University-industry partnerships are a regular feature at R1 universities like UC Santa Barbara, and in one particularly effective example, researchers in the laboratory of UCSB professor and Chemical Engineering Department chair, Michael Gordon, are pursuing fundamental research as part of a collaboration with ASML. The multinational technology leader provides the world’s most advanced lithography technology, which is critical to mass-producing faster, more powerful, and more energy-efficient microchips.
ASML, the thirtieth largest company in the world in terms of market capitalization, plans to double its current global workforce of 39,000 employees over the next decade. That’s good news for UCSB undergraduate and graduate students who might be interested in seeking employment at the company’s research-and development centers in San Diego, San Jose, Connecticut, or the Netherlands. “We have very active university recruitment, as well as internships and constant university interactions, because we need the best talent for what we do,” says Sam Crisafulli, senior director of development and engineering at ASML San Diego. “We have many specialists, but we also rely on generalists to build, install, and support machines that have to be dependable and able to work at a customer fabrication facility more than 95 percent of the time.”
Semiconductor lithography is used to create chips that contain billions of transistors on a silicon wafer. Leading-edge chip makers might have twenty or more such machines in their fabrication facilities, each occupying up to two floors.
ASML’s most advanced lithography systems use extreme (13.5-nanometer) ultraviolet (EUV) light. The light is emitted from a pulsed tin plasma generated by laser detonation and breakdown of small molten tin droplets injected into a vacuum chamber at a rate of 50,000 times per second. The droplet generator must produce ultra-stable droplets and operate for as long as possible between rebuilds. Both of those challenges must be met to ensure reproducible high-resolution lithography, maximized uptime of the EUV on the semiconductor fabrication line, and reduced wafer-processing costs.
Tin droplet formation is a complex process, however, that involves engineering how tin interacts with different material surfaces in the droplet generator, where extreme pressure, temperature, and reactive gas conditions are required. Careful detective work is critical to gaining fundamental insights into these tin-surface interactions, which is why ASML chose to partner with Gordon, who has expertise in high-vacuum surface science, surface metrology, and plasma-surface interactions.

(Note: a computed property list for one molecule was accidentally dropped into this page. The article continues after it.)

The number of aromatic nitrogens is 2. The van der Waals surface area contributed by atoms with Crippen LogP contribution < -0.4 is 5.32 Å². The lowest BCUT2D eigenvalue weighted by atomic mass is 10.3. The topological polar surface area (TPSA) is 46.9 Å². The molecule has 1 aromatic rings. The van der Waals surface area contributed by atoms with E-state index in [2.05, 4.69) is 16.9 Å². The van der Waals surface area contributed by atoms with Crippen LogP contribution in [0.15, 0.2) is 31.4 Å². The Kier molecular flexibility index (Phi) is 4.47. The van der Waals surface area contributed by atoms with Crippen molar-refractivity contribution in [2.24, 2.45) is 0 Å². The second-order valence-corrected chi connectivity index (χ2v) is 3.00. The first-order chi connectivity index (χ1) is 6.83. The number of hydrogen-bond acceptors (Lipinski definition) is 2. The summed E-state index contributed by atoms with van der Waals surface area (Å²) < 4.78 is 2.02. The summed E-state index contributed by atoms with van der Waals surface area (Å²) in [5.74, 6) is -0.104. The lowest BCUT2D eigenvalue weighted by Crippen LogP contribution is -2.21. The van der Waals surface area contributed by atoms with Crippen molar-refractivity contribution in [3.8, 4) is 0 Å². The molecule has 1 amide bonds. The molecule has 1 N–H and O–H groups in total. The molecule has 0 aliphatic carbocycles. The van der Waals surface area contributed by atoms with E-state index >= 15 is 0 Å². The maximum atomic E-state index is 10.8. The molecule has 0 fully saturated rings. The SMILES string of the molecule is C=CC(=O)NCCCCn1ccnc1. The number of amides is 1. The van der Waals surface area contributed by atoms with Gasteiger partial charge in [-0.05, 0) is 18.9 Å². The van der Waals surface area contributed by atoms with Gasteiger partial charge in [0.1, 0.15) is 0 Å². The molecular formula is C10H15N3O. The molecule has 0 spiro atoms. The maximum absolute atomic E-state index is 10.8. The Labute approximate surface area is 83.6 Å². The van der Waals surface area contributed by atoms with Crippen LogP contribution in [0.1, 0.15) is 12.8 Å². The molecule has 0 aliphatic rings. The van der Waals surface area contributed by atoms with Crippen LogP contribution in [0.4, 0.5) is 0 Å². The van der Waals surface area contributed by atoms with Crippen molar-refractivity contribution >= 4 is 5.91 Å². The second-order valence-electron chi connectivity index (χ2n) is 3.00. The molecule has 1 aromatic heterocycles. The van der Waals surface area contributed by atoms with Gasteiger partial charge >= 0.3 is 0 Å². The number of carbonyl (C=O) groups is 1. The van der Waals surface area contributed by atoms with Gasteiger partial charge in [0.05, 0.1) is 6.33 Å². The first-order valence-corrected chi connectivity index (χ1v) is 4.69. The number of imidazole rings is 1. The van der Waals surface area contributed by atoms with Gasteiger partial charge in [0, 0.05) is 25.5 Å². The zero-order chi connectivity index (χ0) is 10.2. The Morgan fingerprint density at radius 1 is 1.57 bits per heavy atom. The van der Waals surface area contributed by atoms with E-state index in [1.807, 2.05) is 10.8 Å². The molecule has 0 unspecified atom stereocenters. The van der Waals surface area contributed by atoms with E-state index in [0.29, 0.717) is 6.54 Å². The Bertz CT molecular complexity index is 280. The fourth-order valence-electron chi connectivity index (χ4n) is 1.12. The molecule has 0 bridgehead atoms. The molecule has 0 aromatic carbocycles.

“In our lab, we focus on characterizing, understanding, and engineering interactions that occur at surfaces in a wide range of venues, including how plasmas etch and deposit materials,” Gordon explains. “In our collaboration with ASML, we use a combination of ultra-high-vacuum spectroscopy and forensic metrology studies on actual droplet-generator hardware to try to tease out how tin interacts physically and chemically with different surfaces under a wide range of processing conditions.”
“We prefer not to focus on the fundamental science related to surface interactions of tin droplets,” says Crisafulli. “Rather, we look to leverage the expertise at partner universities and research organizations to extend our capabilities in that area.”
“It’s an ideal pairing, because ASML is in the business of making, selling, and maintaining EUV tooling, rather than carrying out fundamental materials studies that require extensive characterization and microscopy equipment in-house,” Gordon adds. “But in our lab, we have the time, the equipment, and the expertise to dig deeper into the inherent problems of droplet-surface interactions that ASML is trying to solve.”
ASML has hired multiple UCSB graduates. It also supports a senior final capstone project every year at the annual College of Engineering Capstone Expo in June. The ASML–sponsored student project took first place in the 2023 competition. Currently, the UCSB/ASML project supports one PhD student and one undergraduate student in the Gordon lab.
“The students working on this project are seeing and interacting with cutting-edge technology, as ASML EUV tools have set the standard in terms of laser and plasma technology, power input, length scales, vacuum and optical hardware, and expense,” Gordon says. “It took them about fifteen years and billions of dollars to design, build, and market these amazing machines, which have revolutionized semiconductor lithography for a world with an endless appetite for ever smaller and more densely packed transistors that can provide greater and more efficient computational power. What ASML does could not be more relevant to the future of all micro-electronics, because if we can’t make the small patterns that we need — at scale and in an economical way — then we’re all stuck.”
For engineering students, Gordon adds, “Working on the project is a tremendous opportunity. They get to go down to the ASML facility and see the machine; talk to the engineers, scientists, and technicians there; and see the droplet generator in action. This gives them a real sense of the impact of their work in the lab while better preparing them for careers in high-tech industries.”
This article appeared in the fall 2023 issue of Convergence, the College of Engineering's magazine.